On April 9, 2015, Jamaica hosted an encounter between President of the United States, Barack Obama, and the Heads of Government of the Caribbean Community (CARICOM) for discussions on issues on the CARICOM-USA agenda, including security and trade.
President Obama and the CARICOM Heads of Government proceeded from the high-level encounter in Jamaica to Panama City for the Seventh Summit of the Americas from 10th to 11th April 2015.
Barack Hussein Obama was born on August 4th, 1961, in Honolulu, Hawaii and named after his father, Barack Obama Sr., a Kenyan intellectual who met his mother, Stanley Ann Dunham, while studying at the University of Hawaii. His parents got married in 1961 and divorced three years later. His father returned to Kenya soon after. At age six Obama’s mother married an Indonesian man and the family moved to Jakarta. Then known as “Barry”, he later moved back to Hawaii, where he was raised mainly by his grandparents.
Obama worked his way through school—Occidental College in Los Angeles, Columbia University in New York, and later, Harvard Law School—with the help of scholarship money and student loans.
After graduating from Columbia University in New York, he worked for three years as a community organiser in poor neighbourhoods in Chicago.
During this time, Obama visited relatives in Kenya, which included a visit to the graves of his biological father and paternal grandfather. Obama returned from Kenya with a sense of renewal, entering Harvard Law School in 1988.
At Harvard he became the first African-American editor of the Harvard Law Review. After Harvard, Obama returned to Chicago to practise civil rights law, representing victims of housing and employment discrimination. While there, he met Michelle Robinson an associate at the Chicago law firm of Sidley Austin. She was assigned to be Obama’s adviser during a summer internship at the firm, and not long after, the couple began dating. The couple married in 1992 and have two daughters, Malia and Sasha.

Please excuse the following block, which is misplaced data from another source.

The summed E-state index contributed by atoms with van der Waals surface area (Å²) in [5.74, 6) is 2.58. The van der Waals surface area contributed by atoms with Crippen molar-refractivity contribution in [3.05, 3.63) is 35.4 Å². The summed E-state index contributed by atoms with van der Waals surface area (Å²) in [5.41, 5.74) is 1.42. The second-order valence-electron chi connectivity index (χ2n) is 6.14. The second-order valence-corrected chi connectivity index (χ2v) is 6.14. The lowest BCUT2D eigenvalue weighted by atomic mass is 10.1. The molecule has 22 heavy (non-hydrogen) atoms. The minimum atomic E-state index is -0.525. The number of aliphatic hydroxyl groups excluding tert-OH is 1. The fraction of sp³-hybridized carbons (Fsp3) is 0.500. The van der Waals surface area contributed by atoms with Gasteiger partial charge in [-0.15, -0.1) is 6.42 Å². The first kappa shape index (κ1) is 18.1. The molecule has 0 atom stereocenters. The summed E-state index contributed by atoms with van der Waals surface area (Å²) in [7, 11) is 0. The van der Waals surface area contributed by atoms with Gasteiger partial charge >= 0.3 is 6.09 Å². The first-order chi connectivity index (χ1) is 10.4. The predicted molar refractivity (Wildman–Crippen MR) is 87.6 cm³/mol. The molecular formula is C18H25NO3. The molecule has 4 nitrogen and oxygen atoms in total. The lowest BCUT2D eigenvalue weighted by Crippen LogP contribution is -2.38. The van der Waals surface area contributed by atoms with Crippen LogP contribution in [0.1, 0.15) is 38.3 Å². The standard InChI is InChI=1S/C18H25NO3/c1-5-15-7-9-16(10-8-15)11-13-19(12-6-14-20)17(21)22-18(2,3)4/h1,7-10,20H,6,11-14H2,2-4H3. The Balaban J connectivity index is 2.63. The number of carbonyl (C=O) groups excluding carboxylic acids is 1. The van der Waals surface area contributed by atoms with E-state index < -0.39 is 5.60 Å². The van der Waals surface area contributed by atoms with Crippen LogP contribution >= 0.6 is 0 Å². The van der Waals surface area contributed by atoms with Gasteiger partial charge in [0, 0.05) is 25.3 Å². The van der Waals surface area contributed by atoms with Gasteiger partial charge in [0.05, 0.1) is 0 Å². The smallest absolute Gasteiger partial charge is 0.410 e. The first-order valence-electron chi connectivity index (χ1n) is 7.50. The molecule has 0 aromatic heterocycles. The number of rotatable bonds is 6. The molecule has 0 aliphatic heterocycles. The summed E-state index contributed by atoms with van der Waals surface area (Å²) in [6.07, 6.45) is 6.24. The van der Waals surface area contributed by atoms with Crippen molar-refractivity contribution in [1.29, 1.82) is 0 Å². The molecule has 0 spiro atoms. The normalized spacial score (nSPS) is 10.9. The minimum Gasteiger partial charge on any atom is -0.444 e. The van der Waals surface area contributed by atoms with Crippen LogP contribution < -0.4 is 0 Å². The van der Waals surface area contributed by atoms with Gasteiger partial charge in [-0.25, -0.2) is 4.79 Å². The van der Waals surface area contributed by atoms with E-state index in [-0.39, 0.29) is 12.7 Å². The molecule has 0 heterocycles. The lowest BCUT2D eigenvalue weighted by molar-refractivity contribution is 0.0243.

Obama was elected to the Illinois State Senate in 1996 and to the U.S. Senate in 2004.
In the November 2004 general election, Obama received 70 percent of the vote compared to his opponent Alan Keyes’ who secured 27 percent. This was the largest electoral victory in Illinois history.
In February 2007, Obama made headlines when he announced his candidacy for the 2008 Democratic presidential nomination.
On November 4, 2008, Barack Obama defeated Republican presidential nominee John McCain, 52.9 percent to 45.7 percent, winning election as the 44th president of the United States—and the first African-American to hold this office. His running mate, Delaware Senator Joe Biden, became vice president.
On January 20th, 2009, Barack Obama was sworn in as President of the United States in the middle of the worst economic crisis since the Great Depression. In his first term as President, he cut taxes for every American worker—putting US $3,600 back into the pockets of the typical family.
He was re-elected for a second term on November 6, 2012.
Barack Obama is the first sitting president to stand up for marriage equality, and is fighting for equal pay and a woman’s right to make her own health decisions. He’s also made a college education more affordable for millions of students and their families.
The President believes an economy that’s built to last starts by growing and strengthening the middle class and he continues to enact policy changes in response to the issues of health care, immigration and economic crisis.
- 2013 NME Award for Hero of the Year
- 2012 Time’s Person of the Year
- 2009 Nobel Peace Prize
- 2008 Time’s Person of the Year
- 2008, Grammy Award for Best Spoken Word Album – The Audacity of Hope
- 2007 NAACP Image Award for Outstanding Literary Work, Nonfiction – The Audacity of Hope
- 2006 Grammy Award for Best Spoken Word Album – Dreams from My Father
- 2005 NAACP Image Award – Chairman’s Award